The DPDK (https://www.dpdk.org) project presents a unique set of challenges for fully testing the code, with the largest coverage possible (i.e. the goal of continuous integration and gating). The DPDK testing efforts are overseen by the Community CI group, which meets every other week to review status and discuss open issues with the testing. Before we drive into the details of the testing, the CI group has developed some terminology to describe the different types of testing used within the DPDK CI efforts. First, and probably most obvious, is the simple “compile” testing, or the “does it build” type testing. This is typically referred to as “Compile Testing” by the CI group. Next up is the “Unit Testing,” which refers to running the unit tests provided directly within the DPDK source code tree and maintained by the DPDK developer community. From there, we have two more categories of testing, as “Functional Testing” and “Performance Testing.” In these cases, the CI community is using the terms to refer to cases where the DPDK stack is operational on the test system (i.e. PMD drivers are bound). Next, we’ll delve a little further into each of the testing types, some of the system requirements, etc.
Compile testing also has the advantage of remaining relatively “uncoupled” from the testing infrastructure. For example, it doesn’t generally depend on specific hardware or PMDs. There are some small exceptions, around architecture, where the compile operation can be a “native” or a “cross compile” target. In the current CI testing, compile jobs are run natively on x86_64 and aarch64 architectures in the community lab, along with an additional cross compile case (x86_64 to aarch64). Another dimension of the compile testing involves the actual OS, libraries, and compiler used for the “test.” In the community lab, thus far, most of the compile jobs run using GCC versions across various operating systems. The lab aims to maintain coverage of all operating systems officially supported by the current DPDK project releases, along with some additional common OSes, accomplished by running the compile jobs in containers. This greatly simplifies the OS update and maintenance processes, since we can always just update our container images to the latest base image versions, etc. Lastly, for a few of the OSes, the testing is also running on the Clang compiler as well.
Where the Compile Testing leaves of, the Unit Testing picks up. These tests start to run core parts of the compiled DPDK code, flexing operations involving memory allocations and event triggers. Since the unit testing is running parts of the compiled DPDK code, it does start to involve some requirements on the underlying infrastructure. For example, the unit testing expects the system to be prepared with some available hugepages and memory available for the unit testing consumption. In the Community Lab (https://www.iol.unh.edu/hosted-resources/dpdk-performance-lab), the unit testing is still running within the container based infrastructure. The containers run with elevated privileges to support the hugepages access, however, the automation system limits to running only one unit testing container at a time (other compile testing might still be running in parallel). This ensures the unit testing has full access to the required memory and there is only a single “instance” of DPDK running on the system.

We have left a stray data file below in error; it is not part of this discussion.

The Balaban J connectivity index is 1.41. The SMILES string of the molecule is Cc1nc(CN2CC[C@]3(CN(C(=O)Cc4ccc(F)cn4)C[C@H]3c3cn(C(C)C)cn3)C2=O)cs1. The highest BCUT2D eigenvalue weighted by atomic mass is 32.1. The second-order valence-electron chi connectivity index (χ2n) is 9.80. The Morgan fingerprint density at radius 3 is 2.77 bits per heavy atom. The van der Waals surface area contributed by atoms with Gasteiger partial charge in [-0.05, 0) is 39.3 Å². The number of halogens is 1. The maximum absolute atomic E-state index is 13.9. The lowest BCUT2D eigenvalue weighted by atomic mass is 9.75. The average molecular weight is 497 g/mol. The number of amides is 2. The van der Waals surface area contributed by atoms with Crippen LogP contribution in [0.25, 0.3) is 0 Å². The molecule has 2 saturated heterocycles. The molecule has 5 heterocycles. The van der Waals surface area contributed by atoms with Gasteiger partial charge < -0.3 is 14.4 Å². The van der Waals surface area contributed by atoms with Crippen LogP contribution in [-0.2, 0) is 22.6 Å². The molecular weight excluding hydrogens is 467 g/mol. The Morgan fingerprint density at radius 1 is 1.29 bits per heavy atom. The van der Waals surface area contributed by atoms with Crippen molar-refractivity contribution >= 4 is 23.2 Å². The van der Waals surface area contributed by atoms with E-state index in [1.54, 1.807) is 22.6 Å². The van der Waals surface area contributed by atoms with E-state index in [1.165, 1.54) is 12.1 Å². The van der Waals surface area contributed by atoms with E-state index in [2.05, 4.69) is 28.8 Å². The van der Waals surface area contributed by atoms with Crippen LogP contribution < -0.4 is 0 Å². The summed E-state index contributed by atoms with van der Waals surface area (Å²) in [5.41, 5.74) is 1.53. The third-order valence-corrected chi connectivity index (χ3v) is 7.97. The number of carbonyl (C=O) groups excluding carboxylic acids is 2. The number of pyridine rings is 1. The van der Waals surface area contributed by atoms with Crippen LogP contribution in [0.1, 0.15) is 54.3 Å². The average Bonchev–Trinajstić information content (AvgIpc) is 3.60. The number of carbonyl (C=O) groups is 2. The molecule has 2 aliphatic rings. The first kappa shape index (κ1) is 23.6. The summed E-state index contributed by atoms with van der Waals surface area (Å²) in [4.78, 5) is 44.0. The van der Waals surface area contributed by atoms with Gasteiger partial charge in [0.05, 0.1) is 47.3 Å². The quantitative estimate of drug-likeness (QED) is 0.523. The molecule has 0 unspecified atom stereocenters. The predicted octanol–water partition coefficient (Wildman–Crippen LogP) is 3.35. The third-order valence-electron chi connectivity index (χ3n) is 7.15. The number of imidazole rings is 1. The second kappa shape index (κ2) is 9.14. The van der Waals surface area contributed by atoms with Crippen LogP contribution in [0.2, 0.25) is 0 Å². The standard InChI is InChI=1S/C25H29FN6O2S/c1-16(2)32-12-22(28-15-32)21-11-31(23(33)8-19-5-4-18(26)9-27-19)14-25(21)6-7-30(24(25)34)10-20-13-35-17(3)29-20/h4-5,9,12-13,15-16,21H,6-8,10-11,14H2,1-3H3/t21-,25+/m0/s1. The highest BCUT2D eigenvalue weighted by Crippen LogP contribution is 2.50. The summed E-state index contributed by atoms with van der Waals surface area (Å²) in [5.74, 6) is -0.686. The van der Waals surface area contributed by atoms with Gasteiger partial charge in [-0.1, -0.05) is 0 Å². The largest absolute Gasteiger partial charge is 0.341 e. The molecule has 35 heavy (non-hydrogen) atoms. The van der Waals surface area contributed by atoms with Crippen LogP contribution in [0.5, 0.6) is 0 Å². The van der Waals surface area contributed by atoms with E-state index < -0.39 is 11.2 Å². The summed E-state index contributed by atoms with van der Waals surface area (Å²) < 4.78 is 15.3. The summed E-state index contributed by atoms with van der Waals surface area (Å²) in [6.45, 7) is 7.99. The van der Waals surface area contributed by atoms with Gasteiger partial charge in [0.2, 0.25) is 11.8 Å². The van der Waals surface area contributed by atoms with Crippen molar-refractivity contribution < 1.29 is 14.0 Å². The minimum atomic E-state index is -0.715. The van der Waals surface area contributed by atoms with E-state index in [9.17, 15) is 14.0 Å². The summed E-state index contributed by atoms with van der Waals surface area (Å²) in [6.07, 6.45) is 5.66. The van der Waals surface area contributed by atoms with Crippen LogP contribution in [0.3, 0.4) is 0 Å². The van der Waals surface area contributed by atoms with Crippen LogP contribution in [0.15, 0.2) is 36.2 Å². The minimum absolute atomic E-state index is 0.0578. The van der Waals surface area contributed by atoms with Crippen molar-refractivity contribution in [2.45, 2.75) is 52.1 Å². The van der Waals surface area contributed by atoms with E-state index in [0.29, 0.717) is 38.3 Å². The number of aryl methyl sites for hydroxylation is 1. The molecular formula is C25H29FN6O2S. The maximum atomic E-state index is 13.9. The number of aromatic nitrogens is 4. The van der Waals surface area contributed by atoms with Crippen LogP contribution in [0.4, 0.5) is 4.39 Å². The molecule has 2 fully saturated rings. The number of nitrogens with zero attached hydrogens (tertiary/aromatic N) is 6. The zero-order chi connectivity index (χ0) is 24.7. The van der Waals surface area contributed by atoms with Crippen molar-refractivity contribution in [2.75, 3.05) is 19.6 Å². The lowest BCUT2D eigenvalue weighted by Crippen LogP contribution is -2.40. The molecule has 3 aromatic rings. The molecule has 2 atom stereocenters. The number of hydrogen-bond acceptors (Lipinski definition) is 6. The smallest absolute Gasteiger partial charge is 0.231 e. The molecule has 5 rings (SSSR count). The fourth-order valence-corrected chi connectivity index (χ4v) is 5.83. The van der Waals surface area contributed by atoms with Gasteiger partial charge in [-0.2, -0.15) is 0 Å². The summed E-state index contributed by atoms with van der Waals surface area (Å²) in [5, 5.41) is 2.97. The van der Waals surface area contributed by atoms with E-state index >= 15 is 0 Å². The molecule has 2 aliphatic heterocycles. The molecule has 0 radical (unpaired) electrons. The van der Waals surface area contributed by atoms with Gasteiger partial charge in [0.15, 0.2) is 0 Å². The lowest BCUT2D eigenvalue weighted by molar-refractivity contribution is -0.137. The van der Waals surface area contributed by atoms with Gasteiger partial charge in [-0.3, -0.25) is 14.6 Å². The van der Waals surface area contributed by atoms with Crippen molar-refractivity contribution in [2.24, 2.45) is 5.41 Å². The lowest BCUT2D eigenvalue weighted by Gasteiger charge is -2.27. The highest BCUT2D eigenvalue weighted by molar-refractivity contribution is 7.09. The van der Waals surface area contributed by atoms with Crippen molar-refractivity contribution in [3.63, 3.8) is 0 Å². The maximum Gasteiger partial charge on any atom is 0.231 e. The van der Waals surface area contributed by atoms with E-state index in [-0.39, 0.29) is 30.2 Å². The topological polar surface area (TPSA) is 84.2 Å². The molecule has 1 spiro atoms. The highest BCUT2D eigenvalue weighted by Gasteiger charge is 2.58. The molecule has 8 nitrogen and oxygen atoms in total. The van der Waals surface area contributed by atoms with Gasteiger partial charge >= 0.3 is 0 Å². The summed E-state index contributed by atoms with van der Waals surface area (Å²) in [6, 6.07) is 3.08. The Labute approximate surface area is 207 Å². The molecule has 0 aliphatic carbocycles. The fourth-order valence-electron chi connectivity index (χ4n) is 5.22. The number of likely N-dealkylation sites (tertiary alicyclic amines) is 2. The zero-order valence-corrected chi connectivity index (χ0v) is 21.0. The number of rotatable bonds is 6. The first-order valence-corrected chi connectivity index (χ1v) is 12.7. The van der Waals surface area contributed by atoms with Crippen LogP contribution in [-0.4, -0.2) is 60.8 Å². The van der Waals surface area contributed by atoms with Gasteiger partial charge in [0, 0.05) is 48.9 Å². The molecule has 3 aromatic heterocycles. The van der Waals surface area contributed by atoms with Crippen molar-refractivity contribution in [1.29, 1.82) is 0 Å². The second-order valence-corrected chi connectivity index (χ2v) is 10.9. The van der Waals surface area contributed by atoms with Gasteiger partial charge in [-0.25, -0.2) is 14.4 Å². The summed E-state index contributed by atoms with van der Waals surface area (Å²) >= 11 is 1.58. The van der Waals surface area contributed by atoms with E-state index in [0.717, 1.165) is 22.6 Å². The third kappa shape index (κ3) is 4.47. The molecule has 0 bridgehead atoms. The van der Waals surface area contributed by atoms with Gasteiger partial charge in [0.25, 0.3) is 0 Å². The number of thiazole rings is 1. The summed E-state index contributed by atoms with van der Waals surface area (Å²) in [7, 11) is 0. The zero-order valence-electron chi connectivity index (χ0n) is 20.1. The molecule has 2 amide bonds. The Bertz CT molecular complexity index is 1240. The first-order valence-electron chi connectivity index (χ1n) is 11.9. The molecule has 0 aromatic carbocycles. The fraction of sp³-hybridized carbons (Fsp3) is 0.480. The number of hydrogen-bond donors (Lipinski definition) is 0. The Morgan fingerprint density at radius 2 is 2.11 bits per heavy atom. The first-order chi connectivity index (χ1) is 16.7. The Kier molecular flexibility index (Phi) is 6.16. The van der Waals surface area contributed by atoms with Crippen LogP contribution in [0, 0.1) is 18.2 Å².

With Functional Testing and Performance Testing, the tool chain switches to use DTS (DPDK Test Suite), which is a Python based tool chain, developed within the community to specifically test DPDK running on bare-metal systems. The community splits the testing based around cases that focus on functionality and performance testing. Functionality testing verifies items such as configuring a packet filter or frame manipulation and verifying the stack is implementing the function. Performance Testing is focused on verification of the stack against a specific benchmark, such as the maximum packet forwarding rate. In both types of testing, it’s run directly on bare-metal hardware as a combination of system architecture and the actual network interface or PMD. This ensures DPDK code is tested with different interface vendor hardware combinations. The hardware vendors supporting the DPDK testing efforts keep the interface devices and firmware updated to their latest versions, so as the DPDK code evolves, so does the test environment and its hardware / firmware.
Hopefully the above descriptions have helped to explain the testing categories and approaches being taken by the DPDK CI Community efforts to completely test the DPDK project code. In future blogs we get into more detail about how / when the different types of testing are run, i.e. triggered by / for new patches or run periodically on specific code branches. The CI Community meets bi-weekly, on Thursdays at 1pm UTC and all DPDK community members are welcome to join and ask questions or help contribute to the testing efforts. Similarly the community mailing list, email@example.com, is also a resource as well.